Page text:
Solved

class c subnet on class b subnet

Posted on 2010-11-16
9
603 Views
Last Modified: 2012-05-10
Can a class c subnet be on the same network as a class b subnet.
class b address 10.10.1.1 255.255.0.0 ( not using the class c addresses )
class c address 10.10.10.1 255.255.255.0
i think the answer is no but wanted to see if anyone had used this configuration.
0
Comment
Question by:tad91030
[X]
Welcome to Experts Exchange

Add your voice to the tech community where 5M+ people just like you are talking about what matters.

  • Help others & share knowledge
  • Earn cash & points
  • Learn & ask questions
9 Comments
 
LVL 11

Assisted Solution

by:MajorBigDeal
MajorBigDeal earned 166 total points
ID: 34151780
Yes, you can do this because the most specific route will win.  In other words, routes do not have to be defined to be completely mutually exclusive (although I think it is better if they are).  In those cases where more than one subnet matches, the router will attempt to figure out which route is the most specific and use that one.
0
 
LVL 14

Expert Comment

by:Otto_N
ID: 34153956
To add to MajorBigDeal's comment:  Yes, you can, but it just open up opportunities for confusion.  Also, if you want devices in the separate subnets to talk to each other, it will not work.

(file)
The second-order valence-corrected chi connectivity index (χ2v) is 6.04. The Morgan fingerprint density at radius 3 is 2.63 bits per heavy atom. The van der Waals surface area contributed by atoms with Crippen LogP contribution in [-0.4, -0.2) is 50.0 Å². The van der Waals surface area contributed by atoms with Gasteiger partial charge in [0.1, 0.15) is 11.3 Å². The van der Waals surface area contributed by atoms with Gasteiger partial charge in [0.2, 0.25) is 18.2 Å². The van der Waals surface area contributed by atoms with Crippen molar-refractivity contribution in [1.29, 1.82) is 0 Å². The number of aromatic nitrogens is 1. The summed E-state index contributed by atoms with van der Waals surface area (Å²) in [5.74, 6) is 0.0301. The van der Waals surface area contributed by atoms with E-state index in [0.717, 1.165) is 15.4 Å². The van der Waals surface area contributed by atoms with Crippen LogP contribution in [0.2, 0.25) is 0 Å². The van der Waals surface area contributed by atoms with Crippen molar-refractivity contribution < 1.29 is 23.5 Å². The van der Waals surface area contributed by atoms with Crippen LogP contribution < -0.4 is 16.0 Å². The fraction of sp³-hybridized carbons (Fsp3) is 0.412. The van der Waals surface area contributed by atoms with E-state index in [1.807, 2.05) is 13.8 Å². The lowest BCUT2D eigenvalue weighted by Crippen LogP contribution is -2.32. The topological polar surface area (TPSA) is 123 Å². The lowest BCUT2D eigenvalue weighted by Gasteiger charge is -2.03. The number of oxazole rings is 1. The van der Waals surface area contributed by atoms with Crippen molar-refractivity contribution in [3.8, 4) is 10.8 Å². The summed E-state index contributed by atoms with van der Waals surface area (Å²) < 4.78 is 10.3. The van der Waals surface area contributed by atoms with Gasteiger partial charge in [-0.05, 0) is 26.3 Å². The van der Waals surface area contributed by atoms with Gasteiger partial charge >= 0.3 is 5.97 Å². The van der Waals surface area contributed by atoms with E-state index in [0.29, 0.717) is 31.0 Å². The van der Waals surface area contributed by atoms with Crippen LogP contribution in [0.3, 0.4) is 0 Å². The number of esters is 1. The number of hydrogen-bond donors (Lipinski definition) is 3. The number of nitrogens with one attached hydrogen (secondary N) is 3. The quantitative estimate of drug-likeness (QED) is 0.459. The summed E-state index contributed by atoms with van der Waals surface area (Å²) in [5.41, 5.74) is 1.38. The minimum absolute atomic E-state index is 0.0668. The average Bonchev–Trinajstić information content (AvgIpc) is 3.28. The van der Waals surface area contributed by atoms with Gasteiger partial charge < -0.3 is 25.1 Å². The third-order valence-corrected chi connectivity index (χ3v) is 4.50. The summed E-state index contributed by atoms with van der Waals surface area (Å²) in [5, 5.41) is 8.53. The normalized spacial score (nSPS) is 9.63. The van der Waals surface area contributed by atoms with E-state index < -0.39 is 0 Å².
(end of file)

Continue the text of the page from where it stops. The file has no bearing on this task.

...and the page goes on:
0
 
LVL 14

Accepted Solution

by:
Otto_N earned 168 total points
ID: 34154284
Just to explain, if you have overlapping subnets, why communication between the subnets will fail. Let's use the subnets in the example:
Subnet1 - 10.10.0.0/16
Subnet2 - 10.10.10.0/24

If you have a host in each subnet (Host A with IP 10.10.1.5 in Subnet1, and Host B with IP 10.10.10.15 in Subnet2), and A want to send an IP packet to B, the following will happen:
i) A will query its routing table and see that, to reach 10.10.10.15, it needs to use a specific interface, let's say eth0.
ii) The IP stack in host A will next check if the destination address is in the same subnet than eth0.  To do this, it compares the result of the bit-wise AND of the IP address and subnet mask of eth0 (10.10.1.5 AND 255.255.0.0 = 10.10.0.0 for this example) with the bit-wise AND of the destination IP address and the subnet mask of eth0 (10.10.10.15 AND 255.255.0.0 = 10.10.0.0). If it is the same, it send it to Layer2 for direct delivery; if not, it send it to Layer2 for delivery to the default gateway.

Since, from host A's point of view, eth0 is in the same subnet as host B, A will issue an ARP request for B's MAC address (assuming we're using Ethernet).  But B will not receive this broadcast, since it is in a different segment, and A will not receive a response.  Even if you configure proxy-ARP on your router, it will not help, since the router is also configured with the 255.255.0.0 mask for the interface in segment1.

This can be fixed with a static route on host A, directing traffic destined for Subnet2 to the default gateway, but this is a manual process that must be implemented on every host that need to communicate with Subnet2, and would not be recommended.